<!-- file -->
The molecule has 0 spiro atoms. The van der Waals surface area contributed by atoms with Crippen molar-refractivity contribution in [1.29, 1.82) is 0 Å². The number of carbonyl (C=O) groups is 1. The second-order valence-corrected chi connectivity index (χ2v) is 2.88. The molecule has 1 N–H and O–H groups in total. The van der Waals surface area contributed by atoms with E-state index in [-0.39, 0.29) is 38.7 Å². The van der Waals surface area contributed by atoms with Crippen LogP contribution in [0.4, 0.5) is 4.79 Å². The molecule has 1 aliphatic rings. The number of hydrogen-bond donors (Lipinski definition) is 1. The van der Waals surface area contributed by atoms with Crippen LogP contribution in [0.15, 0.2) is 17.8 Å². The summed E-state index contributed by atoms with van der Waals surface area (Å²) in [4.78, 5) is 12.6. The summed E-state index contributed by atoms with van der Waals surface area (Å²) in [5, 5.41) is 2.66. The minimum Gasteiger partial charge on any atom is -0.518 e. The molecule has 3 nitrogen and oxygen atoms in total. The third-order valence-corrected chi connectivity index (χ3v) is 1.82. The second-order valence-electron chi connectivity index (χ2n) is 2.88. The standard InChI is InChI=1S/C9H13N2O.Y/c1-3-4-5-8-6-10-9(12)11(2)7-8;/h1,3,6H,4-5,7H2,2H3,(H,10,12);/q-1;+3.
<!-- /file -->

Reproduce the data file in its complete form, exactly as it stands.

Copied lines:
The molecule has 0 spiro atoms. The van der Waals surface area contributed by atoms with Crippen molar-refractivity contribution in [1.29, 1.82) is 0 Å². The number of carbonyl (C=O) groups is 1. The second-order valence-corrected chi connectivity index (χ2v) is 2.88. The molecule has 1 N–H and O–H groups in total. The van der Waals surface area contributed by atoms with E-state index in [-0.39, 0.29) is 38.7 Å². The van der Waals surface area contributed by atoms with Crippen LogP contribution in [0.4, 0.5) is 4.79 Å². The molecule has 1 aliphatic rings. The number of hydrogen-bond donors (Lipinski definition) is 1. The van der Waals surface area contributed by atoms with Crippen LogP contribution in [0.15, 0.2) is 17.8 Å². The summed E-state index contributed by atoms with van der Waals surface area (Å²) in [4.78, 5) is 12.6. The summed E-state index contributed by atoms with van der Waals surface area (Å²) in [5, 5.41) is 2.66. The minimum Gasteiger partial charge on any atom is -0.518 e. The molecule has 3 nitrogen and oxygen atoms in total. The third-order valence-corrected chi connectivity index (χ3v) is 1.82. The second-order valence-electron chi connectivity index (χ2n) is 2.88. The standard InChI is InChI=1S/C9H13N2O.Y/c1-3-4-5-8-6-10-9(12)11(2)7-8;/h1,3,6H,4-5,7H2,2H3,(H,10,12);/q-1;+3.